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This is a monthly e-newsletter from the Lifebrain Horizon2020 project.
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Lifebrain Monthly E-newsletter September 2018 


An active lifestyle is linked with good brain health in old age

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Lifebrain at the Oslo Science Expo


Lifebrain exhibited at the Oslo Science Expo last week (21st-22nd September), as part of the National Science Week in Norway (Forskningsdagene). This is a nationwide event held every year to make science and research available to the public. Read our short article on the event by clicking here.

An active lifestyle is linked with good brain health in old age


Magnetic Resonance Imaging (MRI) allows scientists to gain a better understanding of how the brain structure changes with age. We find age-related shrinkage of the grey matter (containing the nerve cells) in certain brain regions, reductions in the quality of white matter tracts connecting different brain regions, and often damage to these tracts. As these age-related alterations in the brain structure have been linked with decline in attention and memory, we try to identify lifestyle factors that may reduce these changes. Leisure activities, such as reading, playing cards or board games and visiting friends and family, have come into the spotlight in recent years.

Source: Colourbox


About the review methods

Unfortunately, no single MRI study can establish whether an association between our lifestyle and the brain truly exists because there are too few participants in each study. To assess whether social activities are important for maintaining brain health in old age, the findings of many studies need to be considered and evaluated together. A recent review published in the Journal of Neuroscience and Biobehavioural Reviews, set out to address this objective.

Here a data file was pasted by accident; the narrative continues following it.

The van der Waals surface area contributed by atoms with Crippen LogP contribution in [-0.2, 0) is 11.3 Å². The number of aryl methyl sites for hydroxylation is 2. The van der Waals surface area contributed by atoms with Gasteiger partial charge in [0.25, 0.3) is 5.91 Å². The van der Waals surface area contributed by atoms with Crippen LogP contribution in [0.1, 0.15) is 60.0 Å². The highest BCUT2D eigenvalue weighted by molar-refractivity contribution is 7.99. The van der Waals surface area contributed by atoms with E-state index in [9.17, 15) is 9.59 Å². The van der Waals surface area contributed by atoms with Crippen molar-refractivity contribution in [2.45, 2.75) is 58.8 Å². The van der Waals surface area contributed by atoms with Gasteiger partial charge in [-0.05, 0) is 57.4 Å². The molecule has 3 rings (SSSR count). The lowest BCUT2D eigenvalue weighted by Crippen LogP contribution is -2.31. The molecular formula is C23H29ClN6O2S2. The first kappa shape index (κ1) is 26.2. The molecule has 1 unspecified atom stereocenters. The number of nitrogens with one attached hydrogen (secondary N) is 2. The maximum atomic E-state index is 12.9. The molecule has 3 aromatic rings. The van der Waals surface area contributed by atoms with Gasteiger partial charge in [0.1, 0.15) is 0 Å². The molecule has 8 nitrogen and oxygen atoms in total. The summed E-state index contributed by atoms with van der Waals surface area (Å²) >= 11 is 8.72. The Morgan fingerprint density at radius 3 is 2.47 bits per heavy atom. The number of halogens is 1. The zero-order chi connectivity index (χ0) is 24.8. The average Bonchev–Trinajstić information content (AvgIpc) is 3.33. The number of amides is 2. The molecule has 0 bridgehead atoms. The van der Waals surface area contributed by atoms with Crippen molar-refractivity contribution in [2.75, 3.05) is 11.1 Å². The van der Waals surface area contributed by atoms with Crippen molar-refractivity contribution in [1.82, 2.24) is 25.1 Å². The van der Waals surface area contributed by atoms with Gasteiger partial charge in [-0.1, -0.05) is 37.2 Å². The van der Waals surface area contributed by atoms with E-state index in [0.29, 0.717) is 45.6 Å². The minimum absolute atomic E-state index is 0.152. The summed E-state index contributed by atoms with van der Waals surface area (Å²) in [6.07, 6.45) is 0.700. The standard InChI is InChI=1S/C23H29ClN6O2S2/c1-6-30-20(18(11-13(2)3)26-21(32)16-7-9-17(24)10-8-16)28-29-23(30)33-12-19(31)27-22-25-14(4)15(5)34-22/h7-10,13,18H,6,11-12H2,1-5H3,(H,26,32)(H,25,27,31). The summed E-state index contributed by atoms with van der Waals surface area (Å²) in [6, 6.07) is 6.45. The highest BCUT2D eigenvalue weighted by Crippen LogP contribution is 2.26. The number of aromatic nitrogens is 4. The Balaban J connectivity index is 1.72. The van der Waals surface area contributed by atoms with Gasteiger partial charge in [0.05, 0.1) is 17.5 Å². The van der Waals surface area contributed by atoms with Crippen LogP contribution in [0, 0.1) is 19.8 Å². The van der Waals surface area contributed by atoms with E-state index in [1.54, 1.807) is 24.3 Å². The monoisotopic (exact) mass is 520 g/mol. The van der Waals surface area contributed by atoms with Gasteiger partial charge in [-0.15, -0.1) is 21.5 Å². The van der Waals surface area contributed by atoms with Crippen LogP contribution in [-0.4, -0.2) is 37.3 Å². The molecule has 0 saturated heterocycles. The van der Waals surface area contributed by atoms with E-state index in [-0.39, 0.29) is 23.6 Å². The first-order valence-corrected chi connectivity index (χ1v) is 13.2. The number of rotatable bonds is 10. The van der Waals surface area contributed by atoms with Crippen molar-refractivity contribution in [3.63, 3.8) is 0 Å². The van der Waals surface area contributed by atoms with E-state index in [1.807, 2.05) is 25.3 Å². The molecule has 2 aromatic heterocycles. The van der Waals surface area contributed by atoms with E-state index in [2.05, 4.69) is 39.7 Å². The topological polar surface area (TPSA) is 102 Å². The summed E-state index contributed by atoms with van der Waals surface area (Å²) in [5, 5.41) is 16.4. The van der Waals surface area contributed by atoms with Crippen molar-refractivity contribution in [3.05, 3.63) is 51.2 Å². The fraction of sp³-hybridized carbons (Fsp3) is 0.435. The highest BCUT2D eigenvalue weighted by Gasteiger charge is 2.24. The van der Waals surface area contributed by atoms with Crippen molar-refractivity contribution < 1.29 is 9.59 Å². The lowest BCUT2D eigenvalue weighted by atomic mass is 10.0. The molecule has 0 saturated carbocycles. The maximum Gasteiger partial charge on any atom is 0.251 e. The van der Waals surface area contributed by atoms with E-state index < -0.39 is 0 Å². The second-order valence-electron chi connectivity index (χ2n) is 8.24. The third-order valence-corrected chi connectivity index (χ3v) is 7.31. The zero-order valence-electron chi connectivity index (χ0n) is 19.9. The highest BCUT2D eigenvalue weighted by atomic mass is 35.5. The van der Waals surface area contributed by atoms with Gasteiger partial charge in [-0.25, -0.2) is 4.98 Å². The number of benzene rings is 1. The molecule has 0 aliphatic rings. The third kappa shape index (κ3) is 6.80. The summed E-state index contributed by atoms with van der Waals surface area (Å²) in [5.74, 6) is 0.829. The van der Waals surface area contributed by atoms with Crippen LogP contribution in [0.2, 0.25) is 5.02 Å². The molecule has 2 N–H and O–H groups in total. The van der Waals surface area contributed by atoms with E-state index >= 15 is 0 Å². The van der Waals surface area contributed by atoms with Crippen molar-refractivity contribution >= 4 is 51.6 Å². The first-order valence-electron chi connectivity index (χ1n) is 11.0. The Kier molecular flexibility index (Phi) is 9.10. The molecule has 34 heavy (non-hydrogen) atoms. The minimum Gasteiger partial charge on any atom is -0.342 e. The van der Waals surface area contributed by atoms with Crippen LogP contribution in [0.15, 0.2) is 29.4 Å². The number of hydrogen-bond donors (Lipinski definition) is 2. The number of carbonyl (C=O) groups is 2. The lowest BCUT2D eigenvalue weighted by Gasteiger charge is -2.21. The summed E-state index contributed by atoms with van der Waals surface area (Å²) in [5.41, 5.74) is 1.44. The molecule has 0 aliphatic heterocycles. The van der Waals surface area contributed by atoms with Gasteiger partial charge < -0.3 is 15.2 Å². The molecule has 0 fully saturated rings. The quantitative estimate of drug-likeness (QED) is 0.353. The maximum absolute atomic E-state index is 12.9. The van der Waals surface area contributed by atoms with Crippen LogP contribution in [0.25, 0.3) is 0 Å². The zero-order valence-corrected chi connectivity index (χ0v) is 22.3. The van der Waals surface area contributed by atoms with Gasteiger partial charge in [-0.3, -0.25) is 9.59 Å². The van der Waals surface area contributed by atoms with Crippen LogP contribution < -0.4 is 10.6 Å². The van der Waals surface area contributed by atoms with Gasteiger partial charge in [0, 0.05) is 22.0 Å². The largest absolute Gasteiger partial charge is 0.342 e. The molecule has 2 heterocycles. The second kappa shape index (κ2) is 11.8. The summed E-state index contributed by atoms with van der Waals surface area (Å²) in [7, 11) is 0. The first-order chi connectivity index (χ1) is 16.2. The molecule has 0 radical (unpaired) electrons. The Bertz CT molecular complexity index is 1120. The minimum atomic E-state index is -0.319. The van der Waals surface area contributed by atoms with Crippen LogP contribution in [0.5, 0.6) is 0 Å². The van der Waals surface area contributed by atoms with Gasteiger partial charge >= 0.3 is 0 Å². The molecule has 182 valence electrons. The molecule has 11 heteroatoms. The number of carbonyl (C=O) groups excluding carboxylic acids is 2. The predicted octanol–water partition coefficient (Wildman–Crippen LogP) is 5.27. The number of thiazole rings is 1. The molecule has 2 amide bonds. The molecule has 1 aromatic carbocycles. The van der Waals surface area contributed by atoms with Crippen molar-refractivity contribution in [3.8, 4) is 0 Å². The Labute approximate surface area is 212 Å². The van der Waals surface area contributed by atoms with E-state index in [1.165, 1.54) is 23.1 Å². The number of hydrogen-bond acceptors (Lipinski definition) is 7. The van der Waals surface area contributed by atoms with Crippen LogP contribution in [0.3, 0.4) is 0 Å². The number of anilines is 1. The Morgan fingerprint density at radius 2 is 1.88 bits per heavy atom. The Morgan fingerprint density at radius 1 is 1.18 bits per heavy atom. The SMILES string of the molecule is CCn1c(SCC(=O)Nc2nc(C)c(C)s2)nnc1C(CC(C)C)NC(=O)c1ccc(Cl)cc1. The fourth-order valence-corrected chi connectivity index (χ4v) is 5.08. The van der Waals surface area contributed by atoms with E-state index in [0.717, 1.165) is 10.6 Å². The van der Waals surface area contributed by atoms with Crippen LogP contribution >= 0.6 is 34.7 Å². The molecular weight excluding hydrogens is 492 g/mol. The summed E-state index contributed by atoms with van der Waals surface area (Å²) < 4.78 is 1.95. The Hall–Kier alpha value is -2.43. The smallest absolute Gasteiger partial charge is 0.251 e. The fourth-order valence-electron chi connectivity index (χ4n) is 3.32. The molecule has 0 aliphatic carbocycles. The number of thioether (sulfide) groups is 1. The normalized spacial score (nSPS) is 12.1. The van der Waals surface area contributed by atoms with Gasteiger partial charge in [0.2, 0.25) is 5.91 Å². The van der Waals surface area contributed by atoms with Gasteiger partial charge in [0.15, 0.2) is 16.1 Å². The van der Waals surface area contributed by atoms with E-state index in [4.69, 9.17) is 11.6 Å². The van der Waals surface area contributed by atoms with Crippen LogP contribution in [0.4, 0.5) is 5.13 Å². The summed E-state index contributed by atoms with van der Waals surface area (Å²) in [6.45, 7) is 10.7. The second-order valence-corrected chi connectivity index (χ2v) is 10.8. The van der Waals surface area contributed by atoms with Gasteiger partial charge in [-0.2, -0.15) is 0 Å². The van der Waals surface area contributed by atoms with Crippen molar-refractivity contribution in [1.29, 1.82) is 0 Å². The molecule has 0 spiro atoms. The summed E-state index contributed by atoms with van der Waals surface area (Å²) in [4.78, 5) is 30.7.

In the review performed by Anatürk and colleagues, 18 published studies on self-reported activities and at least one MRI scan were evaluated. These researchers used a meta-analysis, which pools results from all available studies and identifies whether there is consistent evidence for a link between certain daily activities and brain structures. 

Source: Adapted figure from Anatürk et al. (2018).


Conclusions and next steps

The reviewers found that frequently engaging in social and intellectually stimulating activities were associated with large hippocampal volume (a region of the brain essential for memory) and whole-brain measures of white matter volume. Higher activity levels were also related to less white matter damage.
Overall, these results indicate that frequently engaging in social and intellectually stimulating activities is linked to better brain health in old age. Leisure activities could be potential targets for community-based interventions to promote healthy ageing. Examining data collected through our Lifebrain project may help to pinpoint specific activities that might be particularly important for brain structure and function.

Source of newsletter

This newsletter was edited by Melis Anatürk, Professor Klaus Ebmeier and Dr. Claire Sexton, Lifebrain researchers at the Department of Psychiatry, University of Oxford.
 

The referred study


Anaturk M., Demnitz N., Ebmeier KP., Sexton CE (2018): A systematic review and meta-analysis of structural magnetic resonance imaging studies investigating cognitive and social activity engagement in older adults. Journal of Neuroscience and Biobehavioural Reviews. 2018 Oct;93:71-84. doi: 10.1016/j.neubiorev.2018.06.012. Epub 2018 Jun 27.
https://www.ncbi.nlm.nih.gov/pubmed/29940239

 

CONTACT US

Your comments are always valuable to us, so do not hesitate to contact us.

Center for Lifespan Changes in Brain and Cognition at the University of Oslo
Kristine B. Walhovd project coordinator
Barbara B. Friedman administrative coordinator
e-mail: info@lifebrain.uio.no
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This project has received funding from the European Union ’s Horizon 2020 research and innovation programme under grant agreement No 732592.
Copyright © 2018 Lifebrain Horizon2020 project, All rights reserved.


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